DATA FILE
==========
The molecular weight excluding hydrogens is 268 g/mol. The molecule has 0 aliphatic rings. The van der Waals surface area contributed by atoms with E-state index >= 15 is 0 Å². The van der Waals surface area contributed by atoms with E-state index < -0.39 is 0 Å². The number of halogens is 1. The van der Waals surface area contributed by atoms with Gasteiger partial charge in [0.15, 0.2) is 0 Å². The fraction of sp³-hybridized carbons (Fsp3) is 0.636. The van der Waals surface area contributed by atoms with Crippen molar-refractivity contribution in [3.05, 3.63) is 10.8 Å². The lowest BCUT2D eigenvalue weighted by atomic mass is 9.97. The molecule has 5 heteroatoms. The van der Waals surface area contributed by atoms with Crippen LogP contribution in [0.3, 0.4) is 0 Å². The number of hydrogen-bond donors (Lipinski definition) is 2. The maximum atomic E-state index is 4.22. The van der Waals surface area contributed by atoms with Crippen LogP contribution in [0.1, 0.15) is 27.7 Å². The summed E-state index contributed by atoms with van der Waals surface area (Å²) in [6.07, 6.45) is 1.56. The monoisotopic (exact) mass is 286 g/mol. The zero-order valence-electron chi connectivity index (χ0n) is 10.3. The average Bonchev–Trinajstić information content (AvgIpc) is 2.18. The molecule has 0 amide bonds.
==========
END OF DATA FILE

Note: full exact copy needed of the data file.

The molecular weight excluding hydrogens is 268 g/mol. The molecule has 0 aliphatic rings. The van der Waals surface area contributed by atoms with E-state index >= 15 is 0 Å². The van der Waals surface area contributed by atoms with E-state index < -0.39 is 0 Å². The number of halogens is 1. The van der Waals surface area contributed by atoms with Gasteiger partial charge in [0.15, 0.2) is 0 Å². The fraction of sp³-hybridized carbons (Fsp3) is 0.636. The van der Waals surface area contributed by atoms with Crippen molar-refractivity contribution in [3.05, 3.63) is 10.8 Å². The lowest BCUT2D eigenvalue weighted by atomic mass is 9.97. The molecule has 5 heteroatoms. The van der Waals surface area contributed by atoms with Crippen LogP contribution in [0.3, 0.4) is 0 Å². The number of hydrogen-bond donors (Lipinski definition) is 2. The maximum atomic E-state index is 4.22. The van der Waals surface area contributed by atoms with Crippen LogP contribution in [0.1, 0.15) is 27.7 Å². The summed E-state index contributed by atoms with van der Waals surface area (Å²) in [6.07, 6.45) is 1.56. The monoisotopic (exact) mass is 286 g/mol. The zero-order valence-electron chi connectivity index (χ0n) is 10.3. The average Bonchev–Trinajstić information content (AvgIpc) is 2.18. The molecule has 0 amide bonds.